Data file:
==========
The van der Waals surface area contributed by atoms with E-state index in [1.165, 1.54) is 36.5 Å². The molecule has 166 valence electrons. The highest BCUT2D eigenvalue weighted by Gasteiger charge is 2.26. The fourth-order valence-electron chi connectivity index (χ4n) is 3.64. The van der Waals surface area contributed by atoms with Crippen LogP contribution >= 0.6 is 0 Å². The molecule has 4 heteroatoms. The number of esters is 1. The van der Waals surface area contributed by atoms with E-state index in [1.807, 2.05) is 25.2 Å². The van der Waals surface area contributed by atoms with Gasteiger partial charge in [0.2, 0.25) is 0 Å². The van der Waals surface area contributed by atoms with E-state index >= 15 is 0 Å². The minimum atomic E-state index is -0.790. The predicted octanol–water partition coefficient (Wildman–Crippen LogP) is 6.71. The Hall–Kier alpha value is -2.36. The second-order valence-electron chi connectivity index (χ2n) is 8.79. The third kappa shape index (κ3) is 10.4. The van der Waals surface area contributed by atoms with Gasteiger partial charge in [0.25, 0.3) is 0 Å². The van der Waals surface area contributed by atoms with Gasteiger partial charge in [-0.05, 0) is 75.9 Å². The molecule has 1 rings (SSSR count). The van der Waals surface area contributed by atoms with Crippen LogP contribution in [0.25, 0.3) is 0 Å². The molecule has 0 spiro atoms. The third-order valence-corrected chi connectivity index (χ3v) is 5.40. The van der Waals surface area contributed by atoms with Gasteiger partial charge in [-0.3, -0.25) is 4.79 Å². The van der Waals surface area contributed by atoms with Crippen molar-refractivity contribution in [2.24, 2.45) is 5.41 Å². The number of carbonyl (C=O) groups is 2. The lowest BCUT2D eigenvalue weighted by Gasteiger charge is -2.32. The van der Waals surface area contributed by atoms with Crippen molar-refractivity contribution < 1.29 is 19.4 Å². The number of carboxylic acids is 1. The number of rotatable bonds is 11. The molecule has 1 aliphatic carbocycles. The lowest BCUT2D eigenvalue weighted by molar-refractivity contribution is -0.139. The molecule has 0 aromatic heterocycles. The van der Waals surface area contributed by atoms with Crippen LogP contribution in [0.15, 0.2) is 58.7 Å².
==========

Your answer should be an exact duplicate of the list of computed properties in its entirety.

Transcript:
The van der Waals surface area contributed by atoms with E-state index in [1.165, 1.54) is 36.5 Å². The molecule has 166 valence electrons. The highest BCUT2D eigenvalue weighted by Gasteiger charge is 2.26. The fourth-order valence-electron chi connectivity index (χ4n) is 3.64. The van der Waals surface area contributed by atoms with Crippen LogP contribution >= 0.6 is 0 Å². The molecule has 4 heteroatoms. The number of esters is 1. The van der Waals surface area contributed by atoms with E-state index in [1.807, 2.05) is 25.2 Å². The van der Waals surface area contributed by atoms with Gasteiger partial charge in [0.2, 0.25) is 0 Å². The van der Waals surface area contributed by atoms with E-state index >= 15 is 0 Å². The minimum atomic E-state index is -0.790. The predicted octanol–water partition coefficient (Wildman–Crippen LogP) is 6.71. The Hall–Kier alpha value is -2.36. The second-order valence-electron chi connectivity index (χ2n) is 8.79. The third kappa shape index (κ3) is 10.4. The van der Waals surface area contributed by atoms with Gasteiger partial charge in [0.25, 0.3) is 0 Å². The van der Waals surface area contributed by atoms with Gasteiger partial charge in [-0.05, 0) is 75.9 Å². The molecule has 1 rings (SSSR count). The van der Waals surface area contributed by atoms with Crippen LogP contribution in [0.25, 0.3) is 0 Å². The molecule has 0 spiro atoms. The third-order valence-corrected chi connectivity index (χ3v) is 5.40. The van der Waals surface area contributed by atoms with Gasteiger partial charge in [-0.3, -0.25) is 4.79 Å². The van der Waals surface area contributed by atoms with Crippen molar-refractivity contribution in [2.24, 2.45) is 5.41 Å². The number of carbonyl (C=O) groups is 2. The lowest BCUT2D eigenvalue weighted by Gasteiger charge is -2.32. The van der Waals surface area contributed by atoms with Crippen molar-refractivity contribution < 1.29 is 19.4 Å². The number of carboxylic acids is 1. The number of rotatable bonds is 11. The molecule has 1 aliphatic carbocycles. The lowest BCUT2D eigenvalue weighted by molar-refractivity contribution is -0.139. The molecule has 0 aromatic heterocycles. The van der Waals surface area contributed by atoms with Crippen LogP contribution in [0.15, 0.2) is 58.7 Å².